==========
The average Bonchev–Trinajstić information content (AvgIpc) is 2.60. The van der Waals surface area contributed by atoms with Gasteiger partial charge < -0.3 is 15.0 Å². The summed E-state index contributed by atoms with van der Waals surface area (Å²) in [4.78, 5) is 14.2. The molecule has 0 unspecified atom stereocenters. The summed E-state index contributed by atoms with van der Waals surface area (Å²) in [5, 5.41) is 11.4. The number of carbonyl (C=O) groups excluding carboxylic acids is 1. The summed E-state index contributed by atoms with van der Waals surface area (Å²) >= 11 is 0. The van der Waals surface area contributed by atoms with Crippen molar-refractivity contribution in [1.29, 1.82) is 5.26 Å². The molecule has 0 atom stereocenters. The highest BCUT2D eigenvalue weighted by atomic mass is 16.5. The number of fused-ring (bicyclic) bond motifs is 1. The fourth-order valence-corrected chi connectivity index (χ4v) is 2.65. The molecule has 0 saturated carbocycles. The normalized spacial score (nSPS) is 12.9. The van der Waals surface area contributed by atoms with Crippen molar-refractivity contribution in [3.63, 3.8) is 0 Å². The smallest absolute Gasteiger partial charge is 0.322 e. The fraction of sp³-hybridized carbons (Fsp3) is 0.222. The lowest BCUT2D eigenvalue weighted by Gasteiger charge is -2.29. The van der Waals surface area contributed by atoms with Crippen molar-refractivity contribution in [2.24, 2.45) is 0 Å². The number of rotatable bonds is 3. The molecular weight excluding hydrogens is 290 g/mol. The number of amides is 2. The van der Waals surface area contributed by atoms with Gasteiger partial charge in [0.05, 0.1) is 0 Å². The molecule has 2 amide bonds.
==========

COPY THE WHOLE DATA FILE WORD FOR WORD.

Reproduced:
The average Bonchev–Trinajstić information content (AvgIpc) is 2.60. The van der Waals surface area contributed by atoms with Gasteiger partial charge < -0.3 is 15.0 Å². The summed E-state index contributed by atoms with van der Waals surface area (Å²) in [4.78, 5) is 14.2. The molecule has 0 unspecified atom stereocenters. The summed E-state index contributed by atoms with van der Waals surface area (Å²) in [5, 5.41) is 11.4. The number of carbonyl (C=O) groups excluding carboxylic acids is 1. The summed E-state index contributed by atoms with van der Waals surface area (Å²) >= 11 is 0. The van der Waals surface area contributed by atoms with Crippen molar-refractivity contribution in [1.29, 1.82) is 5.26 Å². The molecule has 0 atom stereocenters. The highest BCUT2D eigenvalue weighted by atomic mass is 16.5. The number of fused-ring (bicyclic) bond motifs is 1. The fourth-order valence-corrected chi connectivity index (χ4v) is 2.65. The molecule has 0 saturated carbocycles. The normalized spacial score (nSPS) is 12.9. The van der Waals surface area contributed by atoms with Crippen molar-refractivity contribution in [3.63, 3.8) is 0 Å². The smallest absolute Gasteiger partial charge is 0.322 e. The fraction of sp³-hybridized carbons (Fsp3) is 0.222. The lowest BCUT2D eigenvalue weighted by Gasteiger charge is -2.29. The van der Waals surface area contributed by atoms with Crippen molar-refractivity contribution in [2.24, 2.45) is 0 Å². The number of rotatable bonds is 3. The molecular weight excluding hydrogens is 290 g/mol. The number of amides is 2. The van der Waals surface area contributed by atoms with Gasteiger partial charge in [0.05, 0.1) is 0 Å². The molecule has 2 amide bonds.